with our values, ought to be standing up for people. And if that means
    “embracing” austerity, that should be conditional on an outright mission
    to attack the cost of living for the people who will have to pay for
    austerity. You know that the major cost of living is housing and that’s
    driven by a perverse, ever-inflating housing market. But you won’t push
    for real, meaningful policies that would reduce this overweight cost
    because any such policy would take the heat out of the housing market
    and lead to house price deflation. You won’t countenance policies to
    help the many if the few who will pay are Daily Mail reading swing
    voters in marginal seats.This is the core of your problem.
    Because you believe in power over principle, you can’t tell the
    difference between vision and triangulation. You think you can keep the
    left just enough on side through pointless attacks on individual
    bankers’ bonuses or honours and that you can win the centre ground by
    attacking the unions and embracing austerity. This ridiculous lack of
    vision means that I have to wait to see what your latest quote is to
    know whether – this week – the party’s left wing or right.While I
    don’t believe you are any more left wing than Blair or Brown, I don’t
    particularly care if you’re left or right wing. Leaders have to take a
    direction and it’s reasonable to ask party members to support the vision
    – the destination – even if the course isn’t the one those members
    would prefer.My problem is that you are not a leader. You are not
    articulating a vision or a destination, you’re not clearly identifying a
    course and no-one’s following you. You’re simply coming out with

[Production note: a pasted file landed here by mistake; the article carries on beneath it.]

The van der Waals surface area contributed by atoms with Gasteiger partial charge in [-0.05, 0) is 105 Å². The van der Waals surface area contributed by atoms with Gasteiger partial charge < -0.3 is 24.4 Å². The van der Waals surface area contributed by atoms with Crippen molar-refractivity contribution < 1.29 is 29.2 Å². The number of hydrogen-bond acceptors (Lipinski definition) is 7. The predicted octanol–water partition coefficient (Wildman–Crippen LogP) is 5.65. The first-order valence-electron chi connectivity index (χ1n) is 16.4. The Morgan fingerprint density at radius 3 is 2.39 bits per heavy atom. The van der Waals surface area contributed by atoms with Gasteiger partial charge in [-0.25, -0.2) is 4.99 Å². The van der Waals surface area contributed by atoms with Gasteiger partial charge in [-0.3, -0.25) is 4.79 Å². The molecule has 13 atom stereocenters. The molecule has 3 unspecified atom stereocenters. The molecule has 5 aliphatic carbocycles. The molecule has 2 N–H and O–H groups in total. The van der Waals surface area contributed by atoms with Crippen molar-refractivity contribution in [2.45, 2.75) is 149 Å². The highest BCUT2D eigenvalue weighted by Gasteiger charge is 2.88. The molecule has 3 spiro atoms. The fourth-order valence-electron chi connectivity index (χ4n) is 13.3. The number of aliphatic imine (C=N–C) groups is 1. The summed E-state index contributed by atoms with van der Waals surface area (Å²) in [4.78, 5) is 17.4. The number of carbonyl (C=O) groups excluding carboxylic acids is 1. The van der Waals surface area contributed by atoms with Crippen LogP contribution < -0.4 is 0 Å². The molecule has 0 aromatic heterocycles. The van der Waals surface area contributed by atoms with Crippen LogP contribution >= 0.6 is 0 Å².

unintelligible guff in response to the latest headlines and seemingly
    hoping that we’ll think its impenetrability is down to our lack of
    understanding rather than your lack of coherence. The nonsense you say
    isn’t even well crafted and your “something for something” speech at
    conference was simply embarrassing.I have come to fear that you
    might actually win the next general election. Your absolute lack of a
    vision for Britain or any leadership qualities, and in particular your
    willingness to dissemble about your beliefs to win the Labour leadership
    makes me fear what you would do if you had any actual power. I don’t
    believe you know what you would do with power and I fear what you would
    do to keep it. It’s a formula that would lead to a government with a
    similar inertia to that of Gordon Brown. Except that you don’t have
    Gordon Brown’s talents.People try to tell me that it would be a
    problem replacing you, but if we excluded the outright mad or bad MPs
    there’s at least a hundred Labour MPs who couldn’t do a worse job than
    you.It is all about talent. I’d love us to have a leader with the
    articulacy of Emily Thornberry, the intelligence of Stella Creasy, the
    easy charm of John Woodcock or the tangible decency of Hilary Benn. But
    somehow the Labour Party seems to drain the talent from its people.Our
    shared history and values imply that we will stand for the people who
    need us most. Right now that’s more than half of the population of this